Ep.060: Ezekiel in the Gap.

Hello, I’m Daniel Westfall on the channel “Pray With Me”.

The prophet Ezekiel lived at the same time as Jeremiah. He was exiled to Babylon in the first round of deportations, along with King Jehoiachin and much of upper class Judah. So while Jeremiah was prophesying in Jerusalem, Ezekiel was prophesying in Babylon.

Ezekiel is responsible for the famous prayer metaphor, “stand in the gap”.  He quotes God by saying, “I looked for someone . . . who would build up the wall and stand . . . in the gap on behalf of the land so I would not have to destroy it, but I found no one. So I will pour out my wrath on them and consume them with my fiery anger” (Eze. 22:30 – 31).

This raises two questions:
First, what does it mean to stand in the gap?
And second, it seems to me that Jeremiah and Ezekiel were busy standing in the gap, so why couldn’t God find anyone to do the job?

First, what it means. Imagine a fortified wall, like the Great Wall of China or the wall Israel built against Palestine or the one President Trump wants along the Mexican border. Wherever there is a door or a gap in the wall, you need guards to keep out the undesirables. So the guards stand in the gap to protect the mother country.

One example of standing in the gap occurred during the exodus from Egypt. When God became angry at the Israelites for making a golden calf and calling it their god, Moses intervened. Psalm 106 tells the story this way:
    So [the Lord] said he would destroy them –
       had not Moses, his chosen one,
    stood in the breach before him
       to keep his wrath from destroying them (Ps 106:23).

Moses faced down God’s anger. He advised God that it was a bad idea to destroy the unfaithful people, and he persuaded God to change his mind.

Today, websites such as “Guardians of the Gap” and International House of Prayer in Kansas City are created by people who want to stand in the gap for their nation. A quick study of modern movements shows that they change the vision Moses and Ezekiel created in these ways:

  1. They assign God’s interest to all nations of the world, not just to his special people Israel in Old Testament times. So they encourage “standing in the gap” for your nation, wherever it is in the world, even if the nation doesn’t have a contract with God like Israel did.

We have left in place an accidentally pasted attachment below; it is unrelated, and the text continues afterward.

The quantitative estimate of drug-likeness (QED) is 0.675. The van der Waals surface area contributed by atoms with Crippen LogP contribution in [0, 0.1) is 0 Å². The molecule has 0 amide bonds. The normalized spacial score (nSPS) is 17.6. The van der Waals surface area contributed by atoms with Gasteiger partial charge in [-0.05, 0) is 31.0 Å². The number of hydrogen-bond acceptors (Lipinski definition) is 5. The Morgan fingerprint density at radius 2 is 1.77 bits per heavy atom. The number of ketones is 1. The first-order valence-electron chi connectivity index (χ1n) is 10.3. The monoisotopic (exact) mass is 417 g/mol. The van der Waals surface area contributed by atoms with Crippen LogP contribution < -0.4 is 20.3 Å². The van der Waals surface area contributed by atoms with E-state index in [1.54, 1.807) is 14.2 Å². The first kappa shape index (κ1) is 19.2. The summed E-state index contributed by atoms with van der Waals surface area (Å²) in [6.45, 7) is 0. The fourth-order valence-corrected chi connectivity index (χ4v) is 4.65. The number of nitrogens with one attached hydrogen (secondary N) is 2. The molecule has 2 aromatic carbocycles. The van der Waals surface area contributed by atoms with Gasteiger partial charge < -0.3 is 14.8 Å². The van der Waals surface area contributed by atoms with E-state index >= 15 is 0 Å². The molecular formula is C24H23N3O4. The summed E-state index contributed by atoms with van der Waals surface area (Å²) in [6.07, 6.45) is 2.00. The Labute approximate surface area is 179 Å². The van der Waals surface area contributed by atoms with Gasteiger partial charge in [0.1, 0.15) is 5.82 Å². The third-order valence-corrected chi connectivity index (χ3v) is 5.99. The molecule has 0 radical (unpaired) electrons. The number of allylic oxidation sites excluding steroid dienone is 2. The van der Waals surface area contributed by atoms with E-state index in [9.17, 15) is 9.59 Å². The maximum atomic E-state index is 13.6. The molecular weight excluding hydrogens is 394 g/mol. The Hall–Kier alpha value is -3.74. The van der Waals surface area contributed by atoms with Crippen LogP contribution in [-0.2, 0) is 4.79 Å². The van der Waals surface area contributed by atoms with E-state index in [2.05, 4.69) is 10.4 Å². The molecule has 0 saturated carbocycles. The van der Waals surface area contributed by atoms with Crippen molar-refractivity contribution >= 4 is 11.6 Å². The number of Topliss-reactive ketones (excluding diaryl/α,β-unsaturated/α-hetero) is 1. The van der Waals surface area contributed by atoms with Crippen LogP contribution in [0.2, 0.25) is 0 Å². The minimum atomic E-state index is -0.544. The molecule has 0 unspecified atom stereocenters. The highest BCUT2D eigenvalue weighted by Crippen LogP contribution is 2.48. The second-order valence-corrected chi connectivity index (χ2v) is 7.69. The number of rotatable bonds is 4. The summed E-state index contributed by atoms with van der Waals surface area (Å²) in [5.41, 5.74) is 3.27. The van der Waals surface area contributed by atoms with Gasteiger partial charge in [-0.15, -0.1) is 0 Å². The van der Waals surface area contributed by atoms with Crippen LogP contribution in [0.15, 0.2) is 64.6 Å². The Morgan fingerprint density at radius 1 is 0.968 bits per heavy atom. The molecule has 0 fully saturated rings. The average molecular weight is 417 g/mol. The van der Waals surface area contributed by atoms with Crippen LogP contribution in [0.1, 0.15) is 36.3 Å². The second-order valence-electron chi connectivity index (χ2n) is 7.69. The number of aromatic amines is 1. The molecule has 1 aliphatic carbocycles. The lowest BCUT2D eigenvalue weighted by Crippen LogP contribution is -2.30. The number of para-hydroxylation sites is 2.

2. They don’t say much about facing down God’s anger and advising him not to act on it. God’s anger is a topic that gets lots of publicity in the Old Testament, but not much today.
  3. They suggest a broader application than just standing in the gap to prevent national disasters like the exile. They stand in the gap for people they know, for churches, for parachurch ministries, and of course for various countries. Ezekiel might be surprised, but probably not opposed, to see how his turn of phrase has become a standing metaphor for Christian prayer two and a half millennia later. I’m pretty sure that two and a half millennia from today, my turns of phrase will be long forgotten.

Let’s pray.

Our father, the people of Israel didn’t create just a gap with the golden calf, they pretty much demolished their relationship with you. But when Moses argued on their behalf, you changed your mind and did not destroy them. Jeremiah and Ezekiel stood in the gap for Judah, watching the people violate their contract with you. But these prophets were unable to avert your fierce anger, and Babylon destroyed the city, the temple, and the political system.

Our father, are you angry with our western civilization as you were with Judah and Jerusalem?  Are you angry with modern Israel for their sins against you and their neighbours? If we stand in the gap, confessing the sins of our country, asking you to lose your anger and spare us from judgment, will you do it? In our time, are you willing to preserve our nation — our civil society and our national security and our way of life? Where does your kingdom fit into our world of 21st century nations?

Our father, shelter us under your wings of mercy. Help us keep faith with Christ in our living and our dying. Be our God and our Saviour in the preservation of our civilization or in its judgment and destruction.


I’m Daniel on the channel “Pray with Me”.

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